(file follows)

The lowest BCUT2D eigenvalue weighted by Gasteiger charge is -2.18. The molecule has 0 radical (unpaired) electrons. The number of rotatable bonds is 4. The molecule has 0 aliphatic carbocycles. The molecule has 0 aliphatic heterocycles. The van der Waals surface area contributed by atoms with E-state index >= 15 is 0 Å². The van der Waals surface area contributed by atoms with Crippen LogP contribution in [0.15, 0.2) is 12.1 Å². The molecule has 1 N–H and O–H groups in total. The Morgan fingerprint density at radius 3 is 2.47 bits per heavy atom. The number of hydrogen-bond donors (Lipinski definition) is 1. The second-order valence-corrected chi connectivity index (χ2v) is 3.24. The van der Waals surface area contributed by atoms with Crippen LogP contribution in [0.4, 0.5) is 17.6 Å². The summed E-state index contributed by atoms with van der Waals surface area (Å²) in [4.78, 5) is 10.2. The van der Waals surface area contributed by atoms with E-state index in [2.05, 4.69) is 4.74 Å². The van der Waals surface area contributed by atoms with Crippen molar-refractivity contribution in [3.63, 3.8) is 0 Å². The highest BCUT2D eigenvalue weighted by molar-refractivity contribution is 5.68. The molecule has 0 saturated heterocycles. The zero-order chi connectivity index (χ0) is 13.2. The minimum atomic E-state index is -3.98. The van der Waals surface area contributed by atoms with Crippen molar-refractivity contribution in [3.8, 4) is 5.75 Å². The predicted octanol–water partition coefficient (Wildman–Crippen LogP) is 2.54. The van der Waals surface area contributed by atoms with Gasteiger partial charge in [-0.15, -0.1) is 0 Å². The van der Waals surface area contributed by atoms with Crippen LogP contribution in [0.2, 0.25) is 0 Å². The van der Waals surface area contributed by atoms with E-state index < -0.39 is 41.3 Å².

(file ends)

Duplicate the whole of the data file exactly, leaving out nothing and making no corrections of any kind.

The lowest BCUT2D eigenvalue weighted by Gasteiger charge is -2.18. The molecule has 0 radical (unpaired) electrons. The number of rotatable bonds is 4. The molecule has 0 aliphatic carbocycles. The molecule has 0 aliphatic heterocycles. The van der Waals surface area contributed by atoms with E-state index >= 15 is 0 Å². The van der Waals surface area contributed by atoms with Crippen LogP contribution in [0.15, 0.2) is 12.1 Å². The molecule has 1 N–H and O–H groups in total. The Morgan fingerprint density at radius 3 is 2.47 bits per heavy atom. The number of hydrogen-bond donors (Lipinski definition) is 1. The second-order valence-corrected chi connectivity index (χ2v) is 3.24. The van der Waals surface area contributed by atoms with Crippen LogP contribution in [0.4, 0.5) is 17.6 Å². The summed E-state index contributed by atoms with van der Waals surface area (Å²) in [4.78, 5) is 10.2. The van der Waals surface area contributed by atoms with E-state index in [2.05, 4.69) is 4.74 Å². The van der Waals surface area contributed by atoms with Crippen molar-refractivity contribution in [3.63, 3.8) is 0 Å². The highest BCUT2D eigenvalue weighted by molar-refractivity contribution is 5.68. The molecule has 0 saturated heterocycles. The zero-order chi connectivity index (χ0) is 13.2. The minimum atomic E-state index is -3.98. The van der Waals surface area contributed by atoms with Crippen molar-refractivity contribution in [3.8, 4) is 5.75 Å². The predicted octanol–water partition coefficient (Wildman–Crippen LogP) is 2.54. The van der Waals surface area contributed by atoms with Gasteiger partial charge in [-0.15, -0.1) is 0 Å². The van der Waals surface area contributed by atoms with Crippen LogP contribution in [0.2, 0.25) is 0 Å². The van der Waals surface area contributed by atoms with E-state index < -0.39 is 41.3 Å².